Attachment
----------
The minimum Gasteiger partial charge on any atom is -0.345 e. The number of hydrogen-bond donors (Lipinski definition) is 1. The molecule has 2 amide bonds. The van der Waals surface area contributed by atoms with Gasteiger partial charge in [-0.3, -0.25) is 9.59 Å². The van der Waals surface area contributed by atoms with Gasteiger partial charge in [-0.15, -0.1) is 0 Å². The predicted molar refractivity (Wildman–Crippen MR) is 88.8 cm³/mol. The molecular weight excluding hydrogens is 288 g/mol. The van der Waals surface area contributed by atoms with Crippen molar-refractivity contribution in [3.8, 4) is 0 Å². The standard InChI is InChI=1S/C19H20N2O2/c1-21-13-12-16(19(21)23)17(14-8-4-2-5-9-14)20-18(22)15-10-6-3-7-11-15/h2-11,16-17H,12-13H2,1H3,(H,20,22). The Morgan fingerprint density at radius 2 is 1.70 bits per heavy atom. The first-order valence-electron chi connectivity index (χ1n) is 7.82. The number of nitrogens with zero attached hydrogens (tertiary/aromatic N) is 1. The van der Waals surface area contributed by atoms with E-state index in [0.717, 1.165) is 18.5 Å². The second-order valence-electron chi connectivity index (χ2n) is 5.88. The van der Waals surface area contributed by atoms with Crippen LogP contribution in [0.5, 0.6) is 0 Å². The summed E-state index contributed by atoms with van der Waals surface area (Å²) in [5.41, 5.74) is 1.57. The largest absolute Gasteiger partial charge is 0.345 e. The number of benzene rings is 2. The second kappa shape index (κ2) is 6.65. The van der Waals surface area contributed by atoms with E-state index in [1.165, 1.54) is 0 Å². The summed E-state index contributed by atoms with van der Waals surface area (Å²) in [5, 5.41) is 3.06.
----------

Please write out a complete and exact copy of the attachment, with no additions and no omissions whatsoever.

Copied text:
The minimum Gasteiger partial charge on any atom is -0.345 e. The number of hydrogen-bond donors (Lipinski definition) is 1. The molecule has 2 amide bonds. The van der Waals surface area contributed by atoms with Gasteiger partial charge in [-0.3, -0.25) is 9.59 Å². The van der Waals surface area contributed by atoms with Gasteiger partial charge in [-0.15, -0.1) is 0 Å². The predicted molar refractivity (Wildman–Crippen MR) is 88.8 cm³/mol. The molecular weight excluding hydrogens is 288 g/mol. The van der Waals surface area contributed by atoms with Crippen molar-refractivity contribution in [3.8, 4) is 0 Å². The standard InChI is InChI=1S/C19H20N2O2/c1-21-13-12-16(19(21)23)17(14-8-4-2-5-9-14)20-18(22)15-10-6-3-7-11-15/h2-11,16-17H,12-13H2,1H3,(H,20,22). The Morgan fingerprint density at radius 2 is 1.70 bits per heavy atom. The first-order valence-electron chi connectivity index (χ1n) is 7.82. The number of nitrogens with zero attached hydrogens (tertiary/aromatic N) is 1. The van der Waals surface area contributed by atoms with E-state index in [0.717, 1.165) is 18.5 Å². The second-order valence-electron chi connectivity index (χ2n) is 5.88. The van der Waals surface area contributed by atoms with Crippen LogP contribution in [0.5, 0.6) is 0 Å². The summed E-state index contributed by atoms with van der Waals surface area (Å²) in [5.41, 5.74) is 1.57. The largest absolute Gasteiger partial charge is 0.345 e. The number of benzene rings is 2. The second kappa shape index (κ2) is 6.65. The van der Waals surface area contributed by atoms with E-state index in [1.165, 1.54) is 0 Å². The summed E-state index contributed by atoms with van der Waals surface area (Å²) in [5, 5.41) is 3.06.